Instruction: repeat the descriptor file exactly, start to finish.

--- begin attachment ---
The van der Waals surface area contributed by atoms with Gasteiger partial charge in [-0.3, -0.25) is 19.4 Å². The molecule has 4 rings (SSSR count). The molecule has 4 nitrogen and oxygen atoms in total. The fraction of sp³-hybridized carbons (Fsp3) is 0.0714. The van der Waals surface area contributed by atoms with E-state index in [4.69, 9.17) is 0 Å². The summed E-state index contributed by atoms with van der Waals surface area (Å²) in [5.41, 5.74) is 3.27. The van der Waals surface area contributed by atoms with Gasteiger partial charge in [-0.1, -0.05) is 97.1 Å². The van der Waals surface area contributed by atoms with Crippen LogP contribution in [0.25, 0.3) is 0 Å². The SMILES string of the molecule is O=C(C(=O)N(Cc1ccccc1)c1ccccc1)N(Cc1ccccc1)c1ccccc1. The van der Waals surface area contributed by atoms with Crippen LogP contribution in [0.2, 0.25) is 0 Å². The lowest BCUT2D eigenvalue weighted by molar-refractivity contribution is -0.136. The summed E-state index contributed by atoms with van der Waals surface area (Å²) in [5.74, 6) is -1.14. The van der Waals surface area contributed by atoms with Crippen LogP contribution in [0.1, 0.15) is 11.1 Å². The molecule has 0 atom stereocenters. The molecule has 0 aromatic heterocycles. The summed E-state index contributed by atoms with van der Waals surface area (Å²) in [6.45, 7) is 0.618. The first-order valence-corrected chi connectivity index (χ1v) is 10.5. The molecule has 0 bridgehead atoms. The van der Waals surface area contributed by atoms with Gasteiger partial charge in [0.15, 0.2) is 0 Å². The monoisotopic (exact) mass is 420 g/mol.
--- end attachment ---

The van der Waals surface area contributed by atoms with Gasteiger partial charge in [-0.3, -0.25) is 19.4 Å². The molecule has 4 rings (SSSR count). The molecule has 4 nitrogen and oxygen atoms in total. The fraction of sp³-hybridized carbons (Fsp3) is 0.0714. The van der Waals surface area contributed by atoms with E-state index in [4.69, 9.17) is 0 Å². The summed E-state index contributed by atoms with van der Waals surface area (Å²) in [5.41, 5.74) is 3.27. The van der Waals surface area contributed by atoms with Gasteiger partial charge in [-0.1, -0.05) is 97.1 Å². The van der Waals surface area contributed by atoms with Crippen LogP contribution in [0.25, 0.3) is 0 Å². The SMILES string of the molecule is O=C(C(=O)N(Cc1ccccc1)c1ccccc1)N(Cc1ccccc1)c1ccccc1. The van der Waals surface area contributed by atoms with Crippen LogP contribution in [0.2, 0.25) is 0 Å². The lowest BCUT2D eigenvalue weighted by molar-refractivity contribution is -0.136. The summed E-state index contributed by atoms with van der Waals surface area (Å²) in [5.74, 6) is -1.14. The van der Waals surface area contributed by atoms with Crippen LogP contribution in [0.1, 0.15) is 11.1 Å². The molecule has 0 atom stereocenters. The molecule has 0 aromatic heterocycles. The summed E-state index contributed by atoms with van der Waals surface area (Å²) in [6.45, 7) is 0.618. The first-order valence-corrected chi connectivity index (χ1v) is 10.5. The molecule has 0 bridgehead atoms. The van der Waals surface area contributed by atoms with Gasteiger partial charge in [0.15, 0.2) is 0 Å². The monoisotopic (exact) mass is 420 g/mol.